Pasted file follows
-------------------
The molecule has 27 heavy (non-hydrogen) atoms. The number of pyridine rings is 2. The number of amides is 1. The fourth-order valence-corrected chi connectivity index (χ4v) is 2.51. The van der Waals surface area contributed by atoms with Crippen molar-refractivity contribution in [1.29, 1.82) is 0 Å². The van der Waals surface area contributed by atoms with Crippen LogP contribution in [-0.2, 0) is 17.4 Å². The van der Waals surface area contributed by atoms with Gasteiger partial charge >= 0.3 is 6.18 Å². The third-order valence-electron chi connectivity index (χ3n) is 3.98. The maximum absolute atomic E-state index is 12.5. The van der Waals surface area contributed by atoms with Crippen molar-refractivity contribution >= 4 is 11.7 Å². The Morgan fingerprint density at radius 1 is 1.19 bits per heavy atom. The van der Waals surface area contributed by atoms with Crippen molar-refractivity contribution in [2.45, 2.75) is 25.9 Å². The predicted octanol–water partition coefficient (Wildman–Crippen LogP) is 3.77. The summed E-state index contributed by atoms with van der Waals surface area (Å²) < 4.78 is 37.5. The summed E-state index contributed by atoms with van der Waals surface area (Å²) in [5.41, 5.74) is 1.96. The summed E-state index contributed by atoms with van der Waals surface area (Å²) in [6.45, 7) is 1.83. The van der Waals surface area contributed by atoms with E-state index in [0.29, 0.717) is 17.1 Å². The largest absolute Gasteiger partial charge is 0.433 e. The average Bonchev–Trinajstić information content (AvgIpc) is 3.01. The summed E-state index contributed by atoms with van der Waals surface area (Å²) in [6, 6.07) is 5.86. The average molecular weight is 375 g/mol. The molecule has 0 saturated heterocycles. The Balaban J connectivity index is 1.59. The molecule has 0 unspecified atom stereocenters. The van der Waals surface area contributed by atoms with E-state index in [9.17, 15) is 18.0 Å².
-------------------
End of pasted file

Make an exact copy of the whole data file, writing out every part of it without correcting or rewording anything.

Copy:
The molecule has 27 heavy (non-hydrogen) atoms. The number of pyridine rings is 2. The number of amides is 1. The fourth-order valence-corrected chi connectivity index (χ4v) is 2.51. The van der Waals surface area contributed by atoms with Crippen molar-refractivity contribution in [1.29, 1.82) is 0 Å². The van der Waals surface area contributed by atoms with Crippen LogP contribution in [-0.2, 0) is 17.4 Å². The van der Waals surface area contributed by atoms with Gasteiger partial charge >= 0.3 is 6.18 Å². The third-order valence-electron chi connectivity index (χ3n) is 3.98. The maximum absolute atomic E-state index is 12.5. The van der Waals surface area contributed by atoms with Crippen molar-refractivity contribution >= 4 is 11.7 Å². The Morgan fingerprint density at radius 1 is 1.19 bits per heavy atom. The van der Waals surface area contributed by atoms with Crippen molar-refractivity contribution in [2.45, 2.75) is 25.9 Å². The predicted octanol–water partition coefficient (Wildman–Crippen LogP) is 3.77. The summed E-state index contributed by atoms with van der Waals surface area (Å²) < 4.78 is 37.5. The summed E-state index contributed by atoms with van der Waals surface area (Å²) in [5.41, 5.74) is 1.96. The summed E-state index contributed by atoms with van der Waals surface area (Å²) in [6.45, 7) is 1.83. The van der Waals surface area contributed by atoms with E-state index in [0.29, 0.717) is 17.1 Å². The largest absolute Gasteiger partial charge is 0.433 e. The average Bonchev–Trinajstić information content (AvgIpc) is 3.01. The summed E-state index contributed by atoms with van der Waals surface area (Å²) in [6, 6.07) is 5.86. The average molecular weight is 375 g/mol. The molecule has 0 saturated heterocycles. The Balaban J connectivity index is 1.59. The molecule has 0 unspecified atom stereocenters. The van der Waals surface area contributed by atoms with E-state index in [9.17, 15) is 18.0 Å².